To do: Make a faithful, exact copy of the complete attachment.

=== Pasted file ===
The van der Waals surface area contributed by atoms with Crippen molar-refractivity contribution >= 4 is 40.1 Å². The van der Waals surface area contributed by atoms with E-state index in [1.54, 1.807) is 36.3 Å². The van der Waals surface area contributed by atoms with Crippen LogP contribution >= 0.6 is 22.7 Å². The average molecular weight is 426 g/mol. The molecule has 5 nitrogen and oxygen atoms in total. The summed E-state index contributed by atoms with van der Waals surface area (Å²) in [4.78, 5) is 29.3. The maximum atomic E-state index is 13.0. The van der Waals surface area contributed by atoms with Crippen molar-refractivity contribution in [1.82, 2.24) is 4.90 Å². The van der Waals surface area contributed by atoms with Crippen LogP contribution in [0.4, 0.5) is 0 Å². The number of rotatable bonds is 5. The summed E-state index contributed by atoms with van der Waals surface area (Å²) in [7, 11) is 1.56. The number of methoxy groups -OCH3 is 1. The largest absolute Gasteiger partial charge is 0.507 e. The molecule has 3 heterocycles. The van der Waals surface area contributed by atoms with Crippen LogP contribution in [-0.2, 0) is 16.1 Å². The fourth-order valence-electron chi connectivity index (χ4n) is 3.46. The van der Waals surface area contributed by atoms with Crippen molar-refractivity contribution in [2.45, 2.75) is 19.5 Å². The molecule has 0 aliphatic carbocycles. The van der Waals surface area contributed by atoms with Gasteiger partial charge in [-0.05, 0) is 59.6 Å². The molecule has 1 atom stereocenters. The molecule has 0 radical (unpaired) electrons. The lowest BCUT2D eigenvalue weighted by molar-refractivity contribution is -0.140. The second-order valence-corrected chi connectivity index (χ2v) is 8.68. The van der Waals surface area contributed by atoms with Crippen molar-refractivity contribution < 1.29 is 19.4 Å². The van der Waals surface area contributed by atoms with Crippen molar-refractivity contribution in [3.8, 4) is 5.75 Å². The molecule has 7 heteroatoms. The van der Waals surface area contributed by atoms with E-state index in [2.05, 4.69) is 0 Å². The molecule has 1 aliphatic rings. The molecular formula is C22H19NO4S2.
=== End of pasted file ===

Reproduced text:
The van der Waals surface area contributed by atoms with Crippen molar-refractivity contribution >= 4 is 40.1 Å². The van der Waals surface area contributed by atoms with E-state index in [1.54, 1.807) is 36.3 Å². The van der Waals surface area contributed by atoms with Crippen LogP contribution >= 0.6 is 22.7 Å². The average molecular weight is 426 g/mol. The molecule has 5 nitrogen and oxygen atoms in total. The summed E-state index contributed by atoms with van der Waals surface area (Å²) in [4.78, 5) is 29.3. The maximum atomic E-state index is 13.0. The van der Waals surface area contributed by atoms with Crippen molar-refractivity contribution in [1.82, 2.24) is 4.90 Å². The van der Waals surface area contributed by atoms with Crippen LogP contribution in [0.4, 0.5) is 0 Å². The number of rotatable bonds is 5. The summed E-state index contributed by atoms with van der Waals surface area (Å²) in [7, 11) is 1.56. The number of methoxy groups -OCH3 is 1. The largest absolute Gasteiger partial charge is 0.507 e. The molecule has 3 heterocycles. The van der Waals surface area contributed by atoms with Crippen LogP contribution in [-0.2, 0) is 16.1 Å². The fourth-order valence-electron chi connectivity index (χ4n) is 3.46. The van der Waals surface area contributed by atoms with Crippen molar-refractivity contribution in [2.45, 2.75) is 19.5 Å². The molecule has 0 aliphatic carbocycles. The van der Waals surface area contributed by atoms with Gasteiger partial charge in [-0.05, 0) is 59.6 Å². The molecule has 1 atom stereocenters. The molecule has 0 radical (unpaired) electrons. The lowest BCUT2D eigenvalue weighted by molar-refractivity contribution is -0.140. The second-order valence-corrected chi connectivity index (χ2v) is 8.68. The van der Waals surface area contributed by atoms with Crippen molar-refractivity contribution < 1.29 is 19.4 Å². The van der Waals surface area contributed by atoms with Crippen molar-refractivity contribution in [3.8, 4) is 5.75 Å². The molecule has 7 heteroatoms. The van der Waals surface area contributed by atoms with E-state index in [2.05, 4.69) is 0 Å². The molecule has 1 aliphatic rings. The molecular formula is C22H19NO4S2.